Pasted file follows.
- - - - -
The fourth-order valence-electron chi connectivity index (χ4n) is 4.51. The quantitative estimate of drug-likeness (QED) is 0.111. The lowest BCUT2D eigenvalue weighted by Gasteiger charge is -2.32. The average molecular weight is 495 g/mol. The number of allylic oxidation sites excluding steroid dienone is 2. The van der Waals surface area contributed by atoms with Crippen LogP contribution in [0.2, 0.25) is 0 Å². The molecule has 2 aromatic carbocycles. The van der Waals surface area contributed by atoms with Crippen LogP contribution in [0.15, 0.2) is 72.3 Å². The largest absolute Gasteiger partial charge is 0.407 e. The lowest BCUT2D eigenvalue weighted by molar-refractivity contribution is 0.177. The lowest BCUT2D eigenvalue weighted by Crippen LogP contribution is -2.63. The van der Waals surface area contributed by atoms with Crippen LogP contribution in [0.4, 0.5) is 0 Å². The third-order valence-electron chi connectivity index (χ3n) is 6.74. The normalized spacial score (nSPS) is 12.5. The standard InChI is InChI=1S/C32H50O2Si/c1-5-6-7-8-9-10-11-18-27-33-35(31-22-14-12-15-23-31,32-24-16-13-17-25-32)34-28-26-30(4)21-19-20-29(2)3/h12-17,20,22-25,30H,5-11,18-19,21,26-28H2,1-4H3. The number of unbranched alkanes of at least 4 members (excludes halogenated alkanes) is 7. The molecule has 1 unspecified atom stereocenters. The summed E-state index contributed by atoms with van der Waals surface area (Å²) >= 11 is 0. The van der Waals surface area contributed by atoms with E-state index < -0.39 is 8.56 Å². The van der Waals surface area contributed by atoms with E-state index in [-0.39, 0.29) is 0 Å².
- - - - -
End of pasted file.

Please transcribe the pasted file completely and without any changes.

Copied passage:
The fourth-order valence-electron chi connectivity index (χ4n) is 4.51. The quantitative estimate of drug-likeness (QED) is 0.111. The lowest BCUT2D eigenvalue weighted by Gasteiger charge is -2.32. The average molecular weight is 495 g/mol. The number of allylic oxidation sites excluding steroid dienone is 2. The van der Waals surface area contributed by atoms with Crippen LogP contribution in [0.2, 0.25) is 0 Å². The molecule has 2 aromatic carbocycles. The van der Waals surface area contributed by atoms with Crippen LogP contribution in [0.15, 0.2) is 72.3 Å². The largest absolute Gasteiger partial charge is 0.407 e. The lowest BCUT2D eigenvalue weighted by molar-refractivity contribution is 0.177. The lowest BCUT2D eigenvalue weighted by Crippen LogP contribution is -2.63. The van der Waals surface area contributed by atoms with Crippen LogP contribution in [0.4, 0.5) is 0 Å². The third-order valence-electron chi connectivity index (χ3n) is 6.74. The normalized spacial score (nSPS) is 12.5. The standard InChI is InChI=1S/C32H50O2Si/c1-5-6-7-8-9-10-11-18-27-33-35(31-22-14-12-15-23-31,32-24-16-13-17-25-32)34-28-26-30(4)21-19-20-29(2)3/h12-17,20,22-25,30H,5-11,18-19,21,26-28H2,1-4H3. The number of unbranched alkanes of at least 4 members (excludes halogenated alkanes) is 7. The molecule has 1 unspecified atom stereocenters. The summed E-state index contributed by atoms with van der Waals surface area (Å²) >= 11 is 0. The van der Waals surface area contributed by atoms with E-state index < -0.39 is 8.56 Å². The van der Waals surface area contributed by atoms with E-state index in [-0.39, 0.29) is 0 Å².